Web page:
Project 14, Angela dePace
14. Integration of transcription in the fly embryo
Project 1. Getting to know our trillions of microbial partners
We never dine alone. Human beings are super-organisms composed of our own human cells and trillions of microorganisms, most of which are found in our gut. These microbial co-conspirators play important roles in health and disease. In particular, they aid in the digestion of our diet, and may influence the efficacy and toxicity of orally administered drugs. We are looking for intrepid microbial explorers, who would like to use 'metagenomic' methods, such as DNA extraction, PCR amplification, and next-gen sequencing to characterize these microbes with the goal of understanding and manipulating key factors that shape this complex community. We are also looking for students who want to tackle some of biology's largest computational problems. We generate and analyze hundreds of millions of microbial DNA sequences, looking for patterns that might help us learn about how microbes influence human health and disease.
See turnbaugh.openwetware.org for more info.
Project 2. Disecting how immunity starts
We study how immune responses arise in mammals using cellular and mouse models of infection and vaccination. Specifically, we are interested in dissecting the cellular circuits propagating information within the host during the initial hours and days upon immune activation. Understanding the rules governing how these circuits operate within and between organs will help designing new strategies for immune manipulation. We are looking for highly motivated students interested in helping develop new tools and approaches to characterize and manipulate the immune system. Depending on the candidate skills and interests, the project will involve mammalian cell culture, mouse work, molecular biology, and/or computational analyses (e.g., DNA or RNA sequencing, image processing, network analysis).
Project 3. Exploring RNA diversity in the nervous system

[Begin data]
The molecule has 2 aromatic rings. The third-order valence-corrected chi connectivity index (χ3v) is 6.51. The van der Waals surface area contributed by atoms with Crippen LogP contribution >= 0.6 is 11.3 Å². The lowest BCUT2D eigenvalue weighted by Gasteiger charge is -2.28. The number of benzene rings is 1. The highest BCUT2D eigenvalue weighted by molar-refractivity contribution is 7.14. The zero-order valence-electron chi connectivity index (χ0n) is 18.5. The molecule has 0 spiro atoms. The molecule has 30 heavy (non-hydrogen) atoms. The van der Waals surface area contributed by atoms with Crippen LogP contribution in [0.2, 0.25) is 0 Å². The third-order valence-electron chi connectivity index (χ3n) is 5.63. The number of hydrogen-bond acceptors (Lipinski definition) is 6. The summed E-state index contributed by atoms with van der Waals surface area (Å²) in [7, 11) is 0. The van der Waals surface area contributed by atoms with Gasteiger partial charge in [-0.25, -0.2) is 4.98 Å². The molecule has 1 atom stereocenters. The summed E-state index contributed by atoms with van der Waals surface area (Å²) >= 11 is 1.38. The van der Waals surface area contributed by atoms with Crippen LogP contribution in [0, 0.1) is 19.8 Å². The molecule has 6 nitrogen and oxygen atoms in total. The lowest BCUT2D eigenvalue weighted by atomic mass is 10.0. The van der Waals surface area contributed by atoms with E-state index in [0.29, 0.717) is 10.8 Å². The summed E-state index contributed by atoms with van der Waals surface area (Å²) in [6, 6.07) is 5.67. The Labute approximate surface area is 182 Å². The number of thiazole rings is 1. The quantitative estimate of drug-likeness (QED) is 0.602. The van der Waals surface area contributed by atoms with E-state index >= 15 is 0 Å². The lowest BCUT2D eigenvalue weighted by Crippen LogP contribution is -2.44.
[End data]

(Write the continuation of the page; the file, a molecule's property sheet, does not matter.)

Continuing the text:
Our group uses C. elegans as a model system to investigate how cell-type specific regulation of gene expression is achieved, and to better understand the physiological consequences of given gene regulatory events in creating molecular and cellular diversity. We are particularly interested in understanding how a particular pre-mRNA processing step known as alternative splicing can influence the development and function of the nervous system. Using recently developed fluorescent reporters, we have identified a number of genes with mRNA transcripts that are differentially spliced in specific classes of neurons. We are now interested in identifying the factors responsible for this differential splicing regulation, and we also wish to determine how these splice variants contribute to the myriad of functions performed by the nervous system. Interested students would have the opportunity to learn and utilize classical and molecular genetic techniques, biochemical approaches, and microscopy to explore these questions. Experience in any of these areas will be helpful but not a prerequisite.
Project 4. Cheese as a model microbial ecosystem
In an effort to understand how microbes behave in complex environments, we are using cheese as a simplified model system. Our lab is characterizing the microbial communities found on a variety of cheeses, using deep sequencing, metagenomics, and microbial culturing. Summer interns would be involved in the study of the cheese microbiome using lab-based experimental communities, specifically with the goal of characterizing the functions and interactions of different species. Projects are also available to study the genetic diversity and evolution of cheese microbes through the analysis of sequencing data from the individual genomes of cheese microbes and the metagenomes of cheese communities. Students with interests and/or a background in microbiology or bioinformatics/programming are encouraged to apply.
Please visit our lab website for more information: https://sites.google.com/site/theduttonlab/home
Project 5. Do plasmids communicate with their bacterial host?